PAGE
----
12 Stories of Homecoming: KC Chaballa

Editor’s Note: This year, Lighthouse will move into our exciting new home. The 12 Stories of Homecoming is a series of stories written about creatives from all walks of Lighthouse that have made us who we are today. We are endlessly grateful for the support from our community and eager to welcome you home so we can open the doors even further, together. 

After growing up in Ohio and a stint in New Jersey, KC Chaballa found her way west, settling in Colorado in the early 2000s. With a deep interest in all things literature, she sought after writing groups and joined a few literary organizations, including Lighthouse, around 2010. 

“I started volunteering for Lighthouse in addition to taking classes,” said Chaballa. “Back then, it was hanging up flyers around town and helping at events. But I knew pretty immediately that the Lighthouse community was special, and I was happy to lend an extra hand.” 

She temporarily lost touch with Lighthouse when she went off to study methods and statistics in grad school. While she enjoyed her studies, she felt something was missing. “Eventually, I found my way back to Lighthouse, and it clicked. I was missing that community. That lack of competitiveness and not having to worry about the politics of higher education.” She laughed, “I’m not very good at taking a break, because I immediately applied for The Book Project.” 

Accepted in 2019 to The Book Project, Chaballa began the two-year program working on a novel that may or may not involve Selkies. She was paired with mentor Eleanor Brown, and when Eleanor took a break from mentoring, with Vauhini Vara. 

“The Book Project was great,” shared Chaballa. “I got to focus on what I wanted to write without worrying about a grade, and I loved the smaller cohorts. It’s much more focused on craft and writing about what’s interesting and important to you.”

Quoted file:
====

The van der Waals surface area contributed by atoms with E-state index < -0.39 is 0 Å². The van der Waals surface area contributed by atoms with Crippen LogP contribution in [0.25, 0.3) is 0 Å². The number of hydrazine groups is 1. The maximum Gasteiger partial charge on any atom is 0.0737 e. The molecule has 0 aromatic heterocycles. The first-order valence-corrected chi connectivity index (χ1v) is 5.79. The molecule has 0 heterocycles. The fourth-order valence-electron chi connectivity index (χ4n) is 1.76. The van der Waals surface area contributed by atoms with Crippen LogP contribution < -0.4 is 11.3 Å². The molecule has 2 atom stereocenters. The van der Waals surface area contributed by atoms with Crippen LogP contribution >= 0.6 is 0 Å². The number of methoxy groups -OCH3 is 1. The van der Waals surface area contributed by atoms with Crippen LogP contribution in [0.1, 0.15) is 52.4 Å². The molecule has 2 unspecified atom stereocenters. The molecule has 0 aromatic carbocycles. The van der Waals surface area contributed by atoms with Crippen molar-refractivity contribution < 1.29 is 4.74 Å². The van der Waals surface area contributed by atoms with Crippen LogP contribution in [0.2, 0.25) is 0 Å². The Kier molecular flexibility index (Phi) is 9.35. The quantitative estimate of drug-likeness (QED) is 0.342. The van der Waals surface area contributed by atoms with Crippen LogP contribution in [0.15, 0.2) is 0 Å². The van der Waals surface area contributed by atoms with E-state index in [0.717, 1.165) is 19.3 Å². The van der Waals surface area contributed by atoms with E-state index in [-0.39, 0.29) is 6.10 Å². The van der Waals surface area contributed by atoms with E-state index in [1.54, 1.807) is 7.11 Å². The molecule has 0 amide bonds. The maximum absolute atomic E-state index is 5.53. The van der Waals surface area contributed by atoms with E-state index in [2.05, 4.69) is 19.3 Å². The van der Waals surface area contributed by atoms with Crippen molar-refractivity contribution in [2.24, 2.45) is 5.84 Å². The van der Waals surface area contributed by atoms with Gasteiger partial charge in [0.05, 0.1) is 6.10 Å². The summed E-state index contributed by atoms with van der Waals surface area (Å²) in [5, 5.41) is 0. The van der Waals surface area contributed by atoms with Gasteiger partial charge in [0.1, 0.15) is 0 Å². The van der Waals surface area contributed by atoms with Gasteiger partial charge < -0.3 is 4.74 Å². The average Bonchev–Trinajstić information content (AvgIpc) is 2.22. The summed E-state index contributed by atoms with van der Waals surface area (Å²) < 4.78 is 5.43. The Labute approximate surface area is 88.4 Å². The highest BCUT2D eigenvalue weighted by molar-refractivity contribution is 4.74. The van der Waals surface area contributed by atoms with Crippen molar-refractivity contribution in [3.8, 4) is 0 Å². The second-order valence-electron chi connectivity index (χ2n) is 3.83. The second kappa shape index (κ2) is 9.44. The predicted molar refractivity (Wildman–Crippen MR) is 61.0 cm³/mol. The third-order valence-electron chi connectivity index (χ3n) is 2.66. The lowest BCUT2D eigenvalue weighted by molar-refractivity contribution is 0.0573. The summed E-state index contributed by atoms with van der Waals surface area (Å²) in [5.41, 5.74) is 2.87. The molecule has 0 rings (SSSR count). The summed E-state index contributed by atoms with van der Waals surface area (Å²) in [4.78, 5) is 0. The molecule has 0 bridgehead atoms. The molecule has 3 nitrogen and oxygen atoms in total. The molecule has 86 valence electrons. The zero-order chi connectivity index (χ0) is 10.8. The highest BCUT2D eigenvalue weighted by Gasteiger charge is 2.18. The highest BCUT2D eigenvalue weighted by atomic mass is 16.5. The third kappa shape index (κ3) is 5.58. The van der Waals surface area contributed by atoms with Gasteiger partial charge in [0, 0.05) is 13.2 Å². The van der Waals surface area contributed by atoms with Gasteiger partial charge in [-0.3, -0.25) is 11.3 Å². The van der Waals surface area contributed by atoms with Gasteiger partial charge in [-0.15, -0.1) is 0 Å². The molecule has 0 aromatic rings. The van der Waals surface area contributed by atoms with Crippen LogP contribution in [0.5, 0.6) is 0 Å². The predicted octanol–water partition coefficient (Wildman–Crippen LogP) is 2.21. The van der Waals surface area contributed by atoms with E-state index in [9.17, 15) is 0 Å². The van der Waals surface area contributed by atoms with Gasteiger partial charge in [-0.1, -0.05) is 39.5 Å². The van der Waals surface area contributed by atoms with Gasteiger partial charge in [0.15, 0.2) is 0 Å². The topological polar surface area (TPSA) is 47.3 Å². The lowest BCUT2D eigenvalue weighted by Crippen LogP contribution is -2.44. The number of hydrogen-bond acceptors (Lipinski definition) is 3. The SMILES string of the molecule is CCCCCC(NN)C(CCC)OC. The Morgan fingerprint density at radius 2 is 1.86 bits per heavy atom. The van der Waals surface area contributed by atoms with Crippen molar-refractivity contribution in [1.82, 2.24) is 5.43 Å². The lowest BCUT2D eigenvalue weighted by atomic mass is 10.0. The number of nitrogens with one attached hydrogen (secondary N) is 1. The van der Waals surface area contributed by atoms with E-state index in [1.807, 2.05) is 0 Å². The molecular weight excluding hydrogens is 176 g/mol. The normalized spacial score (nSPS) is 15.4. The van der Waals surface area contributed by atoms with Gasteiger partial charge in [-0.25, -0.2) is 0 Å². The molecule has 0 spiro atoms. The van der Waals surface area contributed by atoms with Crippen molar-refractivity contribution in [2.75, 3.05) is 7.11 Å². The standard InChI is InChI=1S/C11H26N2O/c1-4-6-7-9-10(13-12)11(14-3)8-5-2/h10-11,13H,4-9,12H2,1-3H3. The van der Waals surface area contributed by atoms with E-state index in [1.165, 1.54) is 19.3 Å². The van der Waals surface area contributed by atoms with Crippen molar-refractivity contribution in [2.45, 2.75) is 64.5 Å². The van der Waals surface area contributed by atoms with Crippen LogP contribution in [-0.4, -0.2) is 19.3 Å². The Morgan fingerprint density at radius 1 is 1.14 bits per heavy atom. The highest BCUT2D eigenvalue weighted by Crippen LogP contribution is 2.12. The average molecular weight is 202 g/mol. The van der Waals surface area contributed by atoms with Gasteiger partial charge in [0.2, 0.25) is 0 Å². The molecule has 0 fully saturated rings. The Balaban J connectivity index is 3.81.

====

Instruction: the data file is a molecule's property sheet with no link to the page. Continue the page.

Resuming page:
She shared a sentiment well-known in the writerly world that writing can feel like a very lonely sport. “The Book Project introduces you to people who have the same insecurities and challenges, regardless of whether you’ve been published. I also love the Book Project weekends when you hear about what your friends are working on.” 

Chaballa is also one of our most dedicated volunteers and regularly helps out at events. “I know Lighthouse is a small organization, and in the nonprofit world, you rely on your volunteers! Even more than that, I really appreciate the community Lighthouse has created. It’s not just a place I give money to take classes. It’s a community, and I’m invested in growing that too.” 

Chaballa also generously donated to The Book Project Plaza, a shared outdoor space at the new building. To date, over fifty Book Project alumni and supporters have contributed to plaza. Chaballa shared. “When you’re invested in a place, you give back. Simple as that.” 

“The old house on Race Street was cozy, but we were renters,” said Chaballa. “This new building is a permanent space; there’s more room to intentionally grow. I know there will be some growing pains when we move in, but I’m excited to help Lighthouse make it feel like home however I can.”